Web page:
This is the first English translation of an important document in the history of the black presence in Germany and Europe: the autobiography of Theodor Michael. Theodor Michael is among the few surviving members of the first generation of ‘Afro-Germans’: Born in Germany in 1925 to a Cameroonian father and a German mother, he grew up in Berlin in the last days of the Weimar Republic. As a child and teenager he worked in circuses and films and experienced the tightening knot of racial discrimination under the Nazis in the years before the Second World War. He survived the war as a forced labourer, founding a family and making a career as a journalist and actor in post-war West Germany. Since the 1980s he has become an important spokesman for the black German consciousness movement, acting as a human link between the first black German community of the inter-war period, the pan-Africanism of the 1950s and 1960s, and new generations of Germans of African descent. Theodor Michael's life story is a classic account of coming to consciousness of a man who understands himself as both black and German; accordingly, it illuminates key aspects of modern German social history as well as of the post-war history of the African diaspora. The text has been translated by Eve Rosenhaft, Professor of German Historical Studies at the University of Liverpool and an internationally acknowledged expert in Black German studies. It is accompanied by a translator’s preface, explanatory notes, a chronology of historical events and a guide to further reading, so that the book will be accessible and useful both for general readers and for undergraduate students.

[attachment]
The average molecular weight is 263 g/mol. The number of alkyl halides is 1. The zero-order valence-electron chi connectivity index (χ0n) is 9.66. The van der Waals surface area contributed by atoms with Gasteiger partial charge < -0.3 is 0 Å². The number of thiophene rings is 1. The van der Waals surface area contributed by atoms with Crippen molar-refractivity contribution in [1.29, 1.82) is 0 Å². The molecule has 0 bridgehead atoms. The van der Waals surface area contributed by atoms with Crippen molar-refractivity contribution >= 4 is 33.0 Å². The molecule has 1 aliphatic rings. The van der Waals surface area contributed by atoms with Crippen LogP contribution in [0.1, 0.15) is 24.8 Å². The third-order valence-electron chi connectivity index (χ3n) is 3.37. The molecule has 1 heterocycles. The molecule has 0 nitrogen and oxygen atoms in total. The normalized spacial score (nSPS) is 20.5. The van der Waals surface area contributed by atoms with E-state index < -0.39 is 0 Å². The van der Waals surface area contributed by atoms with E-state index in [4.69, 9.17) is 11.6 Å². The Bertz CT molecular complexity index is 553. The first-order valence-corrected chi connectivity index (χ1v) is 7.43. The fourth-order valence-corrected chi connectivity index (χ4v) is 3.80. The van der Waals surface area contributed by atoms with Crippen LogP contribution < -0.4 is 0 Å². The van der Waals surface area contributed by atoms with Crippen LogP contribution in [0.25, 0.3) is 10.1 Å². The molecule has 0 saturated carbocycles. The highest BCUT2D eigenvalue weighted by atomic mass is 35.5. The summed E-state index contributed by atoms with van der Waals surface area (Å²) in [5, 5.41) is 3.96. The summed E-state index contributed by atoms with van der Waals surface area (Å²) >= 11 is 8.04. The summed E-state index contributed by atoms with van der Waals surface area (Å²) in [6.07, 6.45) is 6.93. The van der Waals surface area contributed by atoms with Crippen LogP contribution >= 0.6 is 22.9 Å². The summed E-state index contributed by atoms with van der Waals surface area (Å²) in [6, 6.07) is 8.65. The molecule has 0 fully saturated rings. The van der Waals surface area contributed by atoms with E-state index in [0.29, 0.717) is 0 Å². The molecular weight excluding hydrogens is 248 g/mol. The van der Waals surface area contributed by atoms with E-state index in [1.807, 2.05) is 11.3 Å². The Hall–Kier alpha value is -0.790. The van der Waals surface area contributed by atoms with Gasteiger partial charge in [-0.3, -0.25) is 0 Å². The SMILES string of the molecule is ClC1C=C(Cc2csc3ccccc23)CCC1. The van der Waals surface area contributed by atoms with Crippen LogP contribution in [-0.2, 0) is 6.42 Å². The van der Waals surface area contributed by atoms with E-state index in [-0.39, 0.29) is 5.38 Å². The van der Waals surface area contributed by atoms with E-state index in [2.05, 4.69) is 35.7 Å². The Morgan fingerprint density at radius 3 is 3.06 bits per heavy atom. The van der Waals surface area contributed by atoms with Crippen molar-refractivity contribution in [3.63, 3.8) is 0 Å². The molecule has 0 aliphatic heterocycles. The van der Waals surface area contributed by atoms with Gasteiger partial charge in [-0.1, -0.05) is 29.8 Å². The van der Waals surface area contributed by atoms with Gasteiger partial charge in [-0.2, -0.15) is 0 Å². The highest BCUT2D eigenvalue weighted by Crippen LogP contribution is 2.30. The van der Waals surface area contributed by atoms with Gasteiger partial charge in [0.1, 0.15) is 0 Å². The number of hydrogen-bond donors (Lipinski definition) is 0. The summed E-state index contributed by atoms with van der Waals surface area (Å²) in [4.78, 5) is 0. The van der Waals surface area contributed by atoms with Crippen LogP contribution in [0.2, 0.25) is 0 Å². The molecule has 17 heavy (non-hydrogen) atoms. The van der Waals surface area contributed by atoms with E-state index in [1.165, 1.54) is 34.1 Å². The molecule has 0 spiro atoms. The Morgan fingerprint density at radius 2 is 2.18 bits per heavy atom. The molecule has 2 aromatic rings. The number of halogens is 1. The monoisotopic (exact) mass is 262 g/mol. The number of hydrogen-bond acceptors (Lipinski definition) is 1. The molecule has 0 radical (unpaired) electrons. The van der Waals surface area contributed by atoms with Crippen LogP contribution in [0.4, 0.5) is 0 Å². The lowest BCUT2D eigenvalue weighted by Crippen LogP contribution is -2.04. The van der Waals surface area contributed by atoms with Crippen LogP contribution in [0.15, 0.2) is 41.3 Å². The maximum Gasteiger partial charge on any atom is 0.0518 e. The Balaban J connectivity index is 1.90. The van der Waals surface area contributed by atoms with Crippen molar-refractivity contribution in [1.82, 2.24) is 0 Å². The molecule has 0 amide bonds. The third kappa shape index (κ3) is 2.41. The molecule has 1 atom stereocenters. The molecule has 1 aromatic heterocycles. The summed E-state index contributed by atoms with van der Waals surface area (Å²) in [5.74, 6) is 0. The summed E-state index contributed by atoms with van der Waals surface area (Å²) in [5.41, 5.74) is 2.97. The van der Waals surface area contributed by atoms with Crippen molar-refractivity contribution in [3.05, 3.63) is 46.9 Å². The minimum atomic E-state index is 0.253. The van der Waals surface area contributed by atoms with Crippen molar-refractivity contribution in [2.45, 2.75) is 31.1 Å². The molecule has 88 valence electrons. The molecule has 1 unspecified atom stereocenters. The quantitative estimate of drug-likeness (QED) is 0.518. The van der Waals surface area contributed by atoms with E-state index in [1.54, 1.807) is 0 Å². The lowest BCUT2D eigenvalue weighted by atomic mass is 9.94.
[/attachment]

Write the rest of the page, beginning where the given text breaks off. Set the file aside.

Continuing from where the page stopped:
On the German edition of Black German (Deutsch Sein and Schwarz Dazu) by Theodor Michael:
'A treasure and a gift for German historiography.'
The African Courier
'This sincere and perceptive autobiography shows that Vergangenheitsbewältigung (coming to terms with one’s past) is an exercise on which more work has still to be done.'
Osman Durrani, Times Literary Supplement
'In a time marked by rising racial tensions, the translation of Michael’s account of his Afro-German experience is something to be treasured, not only for the societal critique and defiant hope Michael’s experience embodies, but also for Rosenhaft’s historically informed translation which includes rich explanatory notes and a detailed timeline of the modern German state.'
Molly Krueger and Michael Sandberg, TRANSIT
'This is an accessible book for a broad range of readers. Theodor Michael’s willingness to share his difficult experiences is highly commendable, and makes him what he hoped to be: a role model for survivors of persecution, both in Germany and (surely more often thanks to this translation) beyond.'
Diane J. Guido, Translation and Literature
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